Republican Florida Governor Ron DeSantis defended his state’s decision to reject the College Board’s recommendation for an Advanced Placement course in African-American studies on Monday after the White House referred to it as “incomprehensible.”
DeSantis claimed on Monday that the course in issue was dropped that it covered contentious subjects unrelated to African-American history, like “queer theory” and the abolition of prisons. Florida’s school standards, according to DeSantis, “not only don’t forbid black teaching history, all the critical things, but that’s also part of our core curriculum, they mandate it.”
“This history of Black people course. What is one of the teachings about, specifically? LGBTQ theory? Who would assert that queer theory is a significant aspect of Black history? When you see material about intersectionality and the abolition of jails, you can tell that someone is putting political agenda on our children.”
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DeSantis made his remarks during a press conference on education held on Monday. He claimed that by removing the subject from high schools, the Florida Department of Education is protecting students from curricula that it claims adopt complex ideas from race theory. The course “seriously lacks educational value,” according to the Florida Department of Education.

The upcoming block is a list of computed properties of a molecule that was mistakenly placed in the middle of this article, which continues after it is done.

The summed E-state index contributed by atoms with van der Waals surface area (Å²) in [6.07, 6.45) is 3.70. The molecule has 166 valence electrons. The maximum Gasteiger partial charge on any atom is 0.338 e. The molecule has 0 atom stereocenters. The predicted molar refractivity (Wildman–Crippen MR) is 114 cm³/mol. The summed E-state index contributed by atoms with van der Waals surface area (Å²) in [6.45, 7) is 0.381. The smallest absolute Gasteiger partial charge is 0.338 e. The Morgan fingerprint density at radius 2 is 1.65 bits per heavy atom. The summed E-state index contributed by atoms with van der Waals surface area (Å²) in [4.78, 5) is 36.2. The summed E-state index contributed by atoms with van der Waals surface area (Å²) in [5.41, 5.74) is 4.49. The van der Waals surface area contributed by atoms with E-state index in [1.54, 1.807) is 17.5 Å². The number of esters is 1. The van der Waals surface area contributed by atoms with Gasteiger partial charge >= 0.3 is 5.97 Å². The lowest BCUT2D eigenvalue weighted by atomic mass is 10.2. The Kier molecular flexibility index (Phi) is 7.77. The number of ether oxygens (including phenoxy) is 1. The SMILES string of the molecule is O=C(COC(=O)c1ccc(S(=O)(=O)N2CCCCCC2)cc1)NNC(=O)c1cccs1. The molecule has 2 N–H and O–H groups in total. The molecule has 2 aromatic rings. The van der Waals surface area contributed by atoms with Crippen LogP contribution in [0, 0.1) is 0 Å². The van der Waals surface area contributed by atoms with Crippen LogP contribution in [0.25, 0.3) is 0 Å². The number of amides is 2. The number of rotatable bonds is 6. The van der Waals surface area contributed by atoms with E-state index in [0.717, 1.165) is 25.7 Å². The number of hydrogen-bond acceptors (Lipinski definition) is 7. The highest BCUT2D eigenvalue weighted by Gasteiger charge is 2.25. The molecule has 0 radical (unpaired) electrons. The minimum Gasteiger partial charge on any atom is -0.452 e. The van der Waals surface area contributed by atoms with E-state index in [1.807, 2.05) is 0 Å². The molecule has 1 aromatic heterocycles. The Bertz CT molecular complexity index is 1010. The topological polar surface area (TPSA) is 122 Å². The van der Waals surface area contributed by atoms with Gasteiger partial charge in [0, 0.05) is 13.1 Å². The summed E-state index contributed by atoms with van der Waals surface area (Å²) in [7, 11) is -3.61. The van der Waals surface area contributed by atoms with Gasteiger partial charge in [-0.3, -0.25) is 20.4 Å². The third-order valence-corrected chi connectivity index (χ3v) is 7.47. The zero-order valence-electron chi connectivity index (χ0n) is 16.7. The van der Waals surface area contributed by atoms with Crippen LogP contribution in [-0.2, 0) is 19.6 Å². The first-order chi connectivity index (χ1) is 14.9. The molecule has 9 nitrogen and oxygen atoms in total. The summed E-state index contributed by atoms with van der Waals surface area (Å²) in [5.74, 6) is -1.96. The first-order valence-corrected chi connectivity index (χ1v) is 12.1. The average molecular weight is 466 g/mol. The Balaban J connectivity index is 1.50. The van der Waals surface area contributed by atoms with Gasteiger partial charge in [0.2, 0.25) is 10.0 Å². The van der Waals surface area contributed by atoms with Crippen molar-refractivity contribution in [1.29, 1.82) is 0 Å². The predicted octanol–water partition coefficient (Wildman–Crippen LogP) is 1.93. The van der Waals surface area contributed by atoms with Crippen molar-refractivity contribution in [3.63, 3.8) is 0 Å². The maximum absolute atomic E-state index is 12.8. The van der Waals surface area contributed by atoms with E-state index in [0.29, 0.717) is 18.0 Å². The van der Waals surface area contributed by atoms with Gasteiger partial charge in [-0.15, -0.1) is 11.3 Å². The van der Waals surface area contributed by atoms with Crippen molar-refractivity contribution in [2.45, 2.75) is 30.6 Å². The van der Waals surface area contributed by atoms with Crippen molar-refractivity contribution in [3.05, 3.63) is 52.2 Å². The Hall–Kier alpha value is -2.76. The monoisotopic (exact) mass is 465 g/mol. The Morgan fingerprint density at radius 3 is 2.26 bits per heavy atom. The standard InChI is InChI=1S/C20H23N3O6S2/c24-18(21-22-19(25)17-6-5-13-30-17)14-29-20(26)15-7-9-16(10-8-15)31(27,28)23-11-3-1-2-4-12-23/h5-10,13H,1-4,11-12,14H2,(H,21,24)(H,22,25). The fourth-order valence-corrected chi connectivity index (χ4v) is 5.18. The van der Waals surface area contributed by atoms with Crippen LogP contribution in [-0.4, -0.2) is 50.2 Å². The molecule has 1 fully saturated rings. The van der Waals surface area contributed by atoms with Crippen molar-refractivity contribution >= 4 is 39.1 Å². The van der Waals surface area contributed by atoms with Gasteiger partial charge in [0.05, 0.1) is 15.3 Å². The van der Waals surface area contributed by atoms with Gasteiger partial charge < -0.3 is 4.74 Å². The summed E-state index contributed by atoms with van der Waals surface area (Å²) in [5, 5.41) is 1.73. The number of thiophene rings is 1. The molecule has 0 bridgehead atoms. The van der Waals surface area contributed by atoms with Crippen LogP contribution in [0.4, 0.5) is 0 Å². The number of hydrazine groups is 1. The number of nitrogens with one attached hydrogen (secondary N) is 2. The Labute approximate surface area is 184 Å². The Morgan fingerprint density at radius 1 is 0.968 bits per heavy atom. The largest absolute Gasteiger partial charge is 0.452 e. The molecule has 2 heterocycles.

Florida’s education commissioner, Manny Diaz Jr., stated this week that “despite the lies from the Biden White House, Florida rejected an AP course packed with Critical Race Theory and other blatant violations of Florida law.” “The teaching of African American history is proudly mandated. We reject woke brainwashing that passes for education.”
Karine Jean-Pierre, the White House press secretary, slammed Florida’s decision to discontinue the course last week and charged DeSantis with attempting to scrap all curriculum related to Black history. It is impossible to realize that this is what DeSantis’ proposed ban — or block, to be more precise — is, said Jean-Pierre.
“If you think about the study of Black Americans, that is what he wants to block, and again, these types of acts aren’t new, especially from what we’re seeing from Florida, tragically,” said one observer. A protest against the DeSantis administration’s decision to discontinue the subject, which they argue is advantageous and acceptable for high school students, has been organized by black political and religious figures in Florida.
A march is scheduled for February at the Florida capitol in Tallahassee to protest the choice. Critics claim that discontinuing the course will erase history. As we’ve discussed numerous times in this briefing room, Florida now forbids teachers from discussing who they are and who they love, according to Jean-Pierre on Friday.
“They have prohibited more books from libraries and classrooms than practically any other state in the nation.” According to the Florida Department of Education, its educational goals continue to incorporate African-American history.